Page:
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How to Build a Table | Pretty Handy Girl

Building a Farmhouse Table has been on my mind for several years. I was never crazy about our hand-me-down dining set. But, I never had the time to build a table from scratch. Now that the table is done, I don’t know why I put it off for so long. Building a table is relatively easy DIY project. You basically need four table legs, 1″ x 4″ boards for the apron and a table top. Depending on your style, you can use anything for the top. You can cut grooves into an existing table top to create the plank look, like Lauren from Bless’er House did:

Faux Plank Table Top by Bless'Er House

Or you could use 2″ x 6″ lumber to create a new table top like Jaime from That’s My Letter did:

2x6 Lumber Table by That's My Letter

Or wrap MDF with galvanized sheet metal for a zinc top, like Traci from Beneath My Heart did:

Zinc Topped Table by Beneath My Heart

Feel free to create a table top with something less conventional like a slab of marble, tempered glass or an old door! Use your imagination and creativity.

I chose to work with reclaimed lumber for a true farmhouse table top. I bought reclaimed rafters from The ReUse Warehouse in Durham, NC. When I paid for it, the lumber looked like this:

Reclaimed Lumber Farmhouse Table | Pretty Handy Girl

But, was transformed into this:

Reclaimed Lumber Farmhouse Table | Pretty Handy Girl

Here are the details for creating the reclaimed wood table top.

Today we’re going to learn how to build the table base!

How to Build a Table Materials:

(I’ve included affiliate links for your convenience. I earn a small percentage from a purchase using these links. There is no additional cost to you. You can read more about affiliate links here.)

  • 4 Table legs (rope twist legs I used from Osborne Wood Products)
  • Table top
  • 1″ x 4″ Premium Pine (poplar or other straight knot free wood)
  • Kreg JigHow to Build a Table
  • 2″ Pocket Hole ScrewsHow to Build a Table
    (you may also need different depth screws if you have a thin table top)
  • Tape MeasureHow to Build a Table
  • Combination SquareHow to Build a Table
  • ClampsHow to Build a Table
  • Pencil

Optional: 2″ x 4″ board for additional center support

How to Build a Table Instructions:

Measure your table top and subtract 8″ from the length measurement (my table is 71″ long, so the measurement I need for the base is 63″.) Measure the table top width and subtract 5″ from that measurement (my table is 42″ wide, so the measurement I need for the base is 37″.)

Next measure the thickness of the top of your table legs. Then double that number. This will give you the width of both legs per side. Subtract this number to get the length of your apron rails. (For example, my table base final measurement is 63″ x 37″. My table legs are 4″ wide x 2 = 8″. Therefore my two side rails need to be 55″ and the end rails should be 29″.)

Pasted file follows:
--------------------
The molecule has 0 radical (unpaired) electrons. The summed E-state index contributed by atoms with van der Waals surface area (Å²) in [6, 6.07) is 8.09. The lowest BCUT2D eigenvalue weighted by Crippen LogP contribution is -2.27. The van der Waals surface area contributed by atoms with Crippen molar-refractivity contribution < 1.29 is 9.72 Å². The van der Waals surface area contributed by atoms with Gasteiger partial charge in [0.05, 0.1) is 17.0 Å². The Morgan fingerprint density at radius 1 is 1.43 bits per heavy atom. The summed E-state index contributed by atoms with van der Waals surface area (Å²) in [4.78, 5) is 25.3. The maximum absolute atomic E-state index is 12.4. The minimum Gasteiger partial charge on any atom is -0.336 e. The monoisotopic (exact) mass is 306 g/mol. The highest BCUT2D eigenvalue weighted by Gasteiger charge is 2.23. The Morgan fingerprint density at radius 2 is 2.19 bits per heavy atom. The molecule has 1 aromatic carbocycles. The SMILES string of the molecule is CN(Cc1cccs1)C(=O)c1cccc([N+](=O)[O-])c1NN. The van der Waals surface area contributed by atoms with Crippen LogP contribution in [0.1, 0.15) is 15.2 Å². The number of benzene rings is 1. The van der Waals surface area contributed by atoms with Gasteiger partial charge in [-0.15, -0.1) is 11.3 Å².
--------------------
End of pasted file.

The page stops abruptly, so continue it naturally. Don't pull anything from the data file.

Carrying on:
How to Build a Table | Pretty Handy Girl

Cut the 1″ x 4″ boards to the size you figured out above.

Lay your legs and apron rails upside down on a flat surface. Double check your measurements, square and the table top dimensions against the table base.

How to Build a Table | Pretty Handy Girl

Pull the apron rails aside. Mark the center of each rail. Measure and mark 6″-8″ out from the center mark and continue making a mark every 6″ – 8″. Transfer the marks onto the parallel apron board. These will be your pocket hole locations.

How to Build a Table | Pretty Handy Girl

Drill two pocket holes into the ends of each rail. These will be for attaching the rails to the table legs. Drill pocket holes at all the pre-marked locations. This will be for attaching the table top to the base.

How to Build a Table | Pretty Handy Girl

Lay out the legs and rails on the flat surface again. Mark 1/4″ in on the table leg.

How to Build a Table | Pretty Handy Girl

Line up the apron rail with this mark and use clamps to hold the rail in place. Drive 2″ pocket screws through the rail and into the legs.

How to Build a Table | Pretty Handy Girl

Continue attaching the rails to the table legs. Work upside down on the flat surface to assure that your table base top will fit flush with the table top.

How to Build a Table | Pretty Handy Girl

Your table base should be complete and look like this:

How to Build a Table | Pretty Handy Girl

For added support, you may wish to attach a 2″ x 4″ board to the center of the table base. Simply drill two pocket holes per end and attach it to the apron rail.

How to Build a Table | Pretty Handy Girl

When attaching two different thickness boards together, refer to this Kreg Jig chart. It is an invaluable resource!

Kreg Jig Pocket Hole Screw thickness guide | Pretty Handy Girl

Click Here to download a PDF version.

How to Build a Table | Pretty Handy Girl

Set your table top on top of the base and center the top onto the base. Make sure the overlap on both sides are equal and the overlap on the two ends are equal.